Cd Players are more common these days, especially in club environments. They have come a long way over the years. Most CD turntables/ decks are able to play many different digital formats of music including MP3 and AIFF files. Some also take usb’s, but it has not always been this way. The CD Players or CDJ’s as they are more commonly known emulate the classic vinyl turntable and have similar features including:
A jog wheel does not rotate like a typical vinyl player, but it still allows the user to manipulate the music as if it where. There are usually two different modes of control that can be switched by pressing a button labelled vinyl or jog mode, located above the pitch slider.
This method can be used to investigate if the songs tempo needs to be sped up or slowed down. If you move the platter clockwise and it sounds more in time with the track that is playing, this might mean that you need to increase the speed using the pitch slider on the CDJ.
The pitch slider on a CDJ is similar to a Vinyl turntable and it achieves the same purpose of speeding up or slowing down the audio. It does come with 2 added extras that can come in handy. One being that you can change the tempo range of the slider from +6% to +10 or +16.
This means that when the pitch slider is in the top position it will be playing at +4%of the track speed and when the slider is at the bottom it will be playing at -4% of the speed. When you then change the Tempo range using a button above the slider, it will change the value and it will seem that the song is much faster or slower when in the extreme position. A good exercise to understand this is by playing some music and putting the slider at an extreme position and then changing the tempo range. YOu will notice that the pitch of the music shifts and it can give the chipmunk effect or the barry white effect.
The other pitch advantage that you have is in the form of another toggle button called the master tempo button. This will fix the tempo issues that are associated with the change of tempo. if this button is engaged then the song will lock in the key of the song and will not have pitch shifting problems and the song will remain in key, regardless of how much you alter the tempo. Most classic Vinyl turntables such as the Technics 1200 do not have this feature, but the newer models of Vinyl player will include this feature.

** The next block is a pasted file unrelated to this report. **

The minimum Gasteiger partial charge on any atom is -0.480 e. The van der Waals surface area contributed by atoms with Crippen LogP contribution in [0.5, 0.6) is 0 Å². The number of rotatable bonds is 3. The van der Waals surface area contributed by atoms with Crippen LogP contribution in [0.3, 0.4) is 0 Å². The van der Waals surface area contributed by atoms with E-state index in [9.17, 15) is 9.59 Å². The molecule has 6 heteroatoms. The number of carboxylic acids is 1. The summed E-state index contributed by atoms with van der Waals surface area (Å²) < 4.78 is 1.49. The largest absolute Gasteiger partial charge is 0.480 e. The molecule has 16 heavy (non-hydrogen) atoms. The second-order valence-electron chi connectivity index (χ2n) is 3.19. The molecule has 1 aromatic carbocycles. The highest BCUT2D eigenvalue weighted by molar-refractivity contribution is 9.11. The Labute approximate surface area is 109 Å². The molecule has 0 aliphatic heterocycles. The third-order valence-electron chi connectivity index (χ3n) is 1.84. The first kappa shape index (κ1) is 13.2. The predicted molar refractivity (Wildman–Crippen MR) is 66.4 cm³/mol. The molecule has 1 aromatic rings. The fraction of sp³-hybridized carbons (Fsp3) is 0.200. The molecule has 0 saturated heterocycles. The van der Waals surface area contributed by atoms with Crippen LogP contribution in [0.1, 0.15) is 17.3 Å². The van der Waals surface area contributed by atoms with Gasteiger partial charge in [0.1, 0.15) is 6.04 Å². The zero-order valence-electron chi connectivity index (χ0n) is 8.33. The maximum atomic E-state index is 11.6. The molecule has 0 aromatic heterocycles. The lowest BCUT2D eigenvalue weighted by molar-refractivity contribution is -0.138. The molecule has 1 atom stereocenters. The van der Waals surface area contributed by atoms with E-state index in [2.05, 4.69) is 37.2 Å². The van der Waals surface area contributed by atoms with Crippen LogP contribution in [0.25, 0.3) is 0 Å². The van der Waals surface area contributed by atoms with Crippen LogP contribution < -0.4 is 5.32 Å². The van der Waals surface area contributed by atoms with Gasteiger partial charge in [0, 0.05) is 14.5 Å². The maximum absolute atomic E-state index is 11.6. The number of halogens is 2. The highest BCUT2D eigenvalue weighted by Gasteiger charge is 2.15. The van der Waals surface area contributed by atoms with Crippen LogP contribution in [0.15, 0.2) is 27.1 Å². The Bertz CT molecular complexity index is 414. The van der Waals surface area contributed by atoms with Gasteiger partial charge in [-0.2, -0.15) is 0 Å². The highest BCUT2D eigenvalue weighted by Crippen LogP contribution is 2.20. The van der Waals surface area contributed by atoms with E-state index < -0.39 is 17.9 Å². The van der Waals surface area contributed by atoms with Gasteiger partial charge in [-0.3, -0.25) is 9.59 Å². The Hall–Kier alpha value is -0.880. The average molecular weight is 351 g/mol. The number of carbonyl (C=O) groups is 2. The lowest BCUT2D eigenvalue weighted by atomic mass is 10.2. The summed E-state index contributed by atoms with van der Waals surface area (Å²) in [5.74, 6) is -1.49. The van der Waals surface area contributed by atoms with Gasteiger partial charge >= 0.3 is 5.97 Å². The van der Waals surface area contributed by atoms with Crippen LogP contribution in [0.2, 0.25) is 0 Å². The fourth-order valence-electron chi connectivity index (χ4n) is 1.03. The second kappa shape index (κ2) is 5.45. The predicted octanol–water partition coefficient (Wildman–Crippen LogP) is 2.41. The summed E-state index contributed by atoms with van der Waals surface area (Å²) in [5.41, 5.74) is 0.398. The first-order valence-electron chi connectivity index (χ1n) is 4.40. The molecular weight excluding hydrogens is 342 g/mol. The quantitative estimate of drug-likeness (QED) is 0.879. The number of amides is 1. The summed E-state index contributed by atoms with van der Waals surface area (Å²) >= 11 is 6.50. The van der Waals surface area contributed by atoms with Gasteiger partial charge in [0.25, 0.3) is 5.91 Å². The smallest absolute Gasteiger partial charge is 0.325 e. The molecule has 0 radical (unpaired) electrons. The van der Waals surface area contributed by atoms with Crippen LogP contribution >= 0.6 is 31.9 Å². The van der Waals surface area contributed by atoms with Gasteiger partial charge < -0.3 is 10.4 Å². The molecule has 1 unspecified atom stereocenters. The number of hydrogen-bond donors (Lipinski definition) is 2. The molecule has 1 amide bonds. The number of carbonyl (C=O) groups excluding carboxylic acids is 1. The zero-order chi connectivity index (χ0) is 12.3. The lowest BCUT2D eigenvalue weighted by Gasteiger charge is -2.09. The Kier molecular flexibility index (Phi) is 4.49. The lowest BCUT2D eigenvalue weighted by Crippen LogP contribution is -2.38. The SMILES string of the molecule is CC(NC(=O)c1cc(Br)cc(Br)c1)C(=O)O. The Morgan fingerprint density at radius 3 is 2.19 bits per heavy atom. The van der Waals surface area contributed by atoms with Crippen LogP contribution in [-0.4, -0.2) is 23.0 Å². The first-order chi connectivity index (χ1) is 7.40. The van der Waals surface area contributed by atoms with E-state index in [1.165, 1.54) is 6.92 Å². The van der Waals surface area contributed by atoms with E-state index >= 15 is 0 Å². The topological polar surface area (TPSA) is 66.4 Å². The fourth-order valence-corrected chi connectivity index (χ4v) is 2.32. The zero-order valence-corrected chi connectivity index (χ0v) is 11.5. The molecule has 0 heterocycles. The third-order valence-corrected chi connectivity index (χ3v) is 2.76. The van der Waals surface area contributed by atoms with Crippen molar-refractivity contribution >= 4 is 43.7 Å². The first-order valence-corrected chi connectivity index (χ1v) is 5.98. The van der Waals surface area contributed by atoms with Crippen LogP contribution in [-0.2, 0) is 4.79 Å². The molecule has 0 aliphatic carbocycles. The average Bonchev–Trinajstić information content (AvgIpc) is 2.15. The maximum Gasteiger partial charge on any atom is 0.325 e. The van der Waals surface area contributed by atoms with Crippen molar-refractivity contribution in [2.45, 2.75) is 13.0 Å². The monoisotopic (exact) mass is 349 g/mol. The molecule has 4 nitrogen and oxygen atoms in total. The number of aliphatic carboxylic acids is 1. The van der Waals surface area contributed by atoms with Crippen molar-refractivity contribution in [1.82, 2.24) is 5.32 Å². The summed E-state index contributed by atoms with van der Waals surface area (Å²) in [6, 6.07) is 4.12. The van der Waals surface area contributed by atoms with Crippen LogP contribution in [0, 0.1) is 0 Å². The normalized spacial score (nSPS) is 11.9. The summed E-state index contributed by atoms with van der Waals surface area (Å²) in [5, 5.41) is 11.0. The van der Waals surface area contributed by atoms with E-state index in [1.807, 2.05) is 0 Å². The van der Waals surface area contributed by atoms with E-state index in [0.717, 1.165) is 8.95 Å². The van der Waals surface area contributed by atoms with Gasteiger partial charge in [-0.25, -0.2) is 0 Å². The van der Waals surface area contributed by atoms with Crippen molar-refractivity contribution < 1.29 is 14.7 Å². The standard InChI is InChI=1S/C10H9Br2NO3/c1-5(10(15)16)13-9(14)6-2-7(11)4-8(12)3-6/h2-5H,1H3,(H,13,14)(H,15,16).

CDJ Bonus features include
Modern CDJ’s have the ability to enter vinyl mode, allowing the user to emulate a vinyl platter and manipulate the CD files to hold and scratch the music. Some models like the CDJ 400 have built in effects and newer models have “slip mode” when enabled will keep the cd playing in the background while you loop or scratch the song.
When vinyl mode is enabled you can grab (stop the music with a touch) and scratch the jog wheel similarly to a vinyl platter. Most Turntablists can translate their scratching skills from Vinyl to CD and vise versa with no problems. This means that it is viable to learn how to scratch on a CDJ.
There is another mode that is often labeled as CDJ mode and this will not stop completely when you press the platter. Instead it will momentarily slow down the song . When you move the platter back and forth when in CDJ mode, you can temporarily slow down or speed up the song. This is a useful feature of the CDJ as it can help beat match the two songs together.